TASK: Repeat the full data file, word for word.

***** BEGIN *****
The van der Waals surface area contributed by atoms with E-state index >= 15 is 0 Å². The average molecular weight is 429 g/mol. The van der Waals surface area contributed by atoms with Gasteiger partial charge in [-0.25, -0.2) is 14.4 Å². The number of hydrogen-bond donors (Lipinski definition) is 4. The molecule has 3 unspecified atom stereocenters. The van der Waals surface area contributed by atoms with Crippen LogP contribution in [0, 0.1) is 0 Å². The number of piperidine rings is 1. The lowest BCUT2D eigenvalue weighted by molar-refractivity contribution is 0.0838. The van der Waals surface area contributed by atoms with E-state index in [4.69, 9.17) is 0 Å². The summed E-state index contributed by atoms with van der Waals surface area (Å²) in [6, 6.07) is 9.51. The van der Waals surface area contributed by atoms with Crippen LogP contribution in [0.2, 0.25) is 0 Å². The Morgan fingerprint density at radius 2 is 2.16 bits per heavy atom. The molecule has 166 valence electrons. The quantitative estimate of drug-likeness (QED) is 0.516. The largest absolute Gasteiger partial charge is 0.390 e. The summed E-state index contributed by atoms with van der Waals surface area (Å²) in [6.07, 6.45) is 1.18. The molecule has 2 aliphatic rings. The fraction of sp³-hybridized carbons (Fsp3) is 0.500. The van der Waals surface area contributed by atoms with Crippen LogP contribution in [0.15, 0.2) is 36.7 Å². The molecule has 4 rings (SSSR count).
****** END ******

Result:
The van der Waals surface area contributed by atoms with E-state index >= 15 is 0 Å². The average molecular weight is 429 g/mol. The van der Waals surface area contributed by atoms with Gasteiger partial charge in [-0.25, -0.2) is 14.4 Å². The number of hydrogen-bond donors (Lipinski definition) is 4. The molecule has 3 unspecified atom stereocenters. The van der Waals surface area contributed by atoms with Crippen LogP contribution in [0, 0.1) is 0 Å². The number of piperidine rings is 1. The lowest BCUT2D eigenvalue weighted by molar-refractivity contribution is 0.0838. The van der Waals surface area contributed by atoms with E-state index in [4.69, 9.17) is 0 Å². The summed E-state index contributed by atoms with van der Waals surface area (Å²) in [6, 6.07) is 9.51. The van der Waals surface area contributed by atoms with Crippen LogP contribution in [0.2, 0.25) is 0 Å². The Morgan fingerprint density at radius 2 is 2.16 bits per heavy atom. The molecule has 166 valence electrons. The quantitative estimate of drug-likeness (QED) is 0.516. The largest absolute Gasteiger partial charge is 0.390 e. The summed E-state index contributed by atoms with van der Waals surface area (Å²) in [6.07, 6.45) is 1.18. The molecule has 2 aliphatic rings. The fraction of sp³-hybridized carbons (Fsp3) is 0.500. The van der Waals surface area contributed by atoms with Crippen LogP contribution in [0.15, 0.2) is 36.7 Å². The molecule has 4 rings (SSSR count).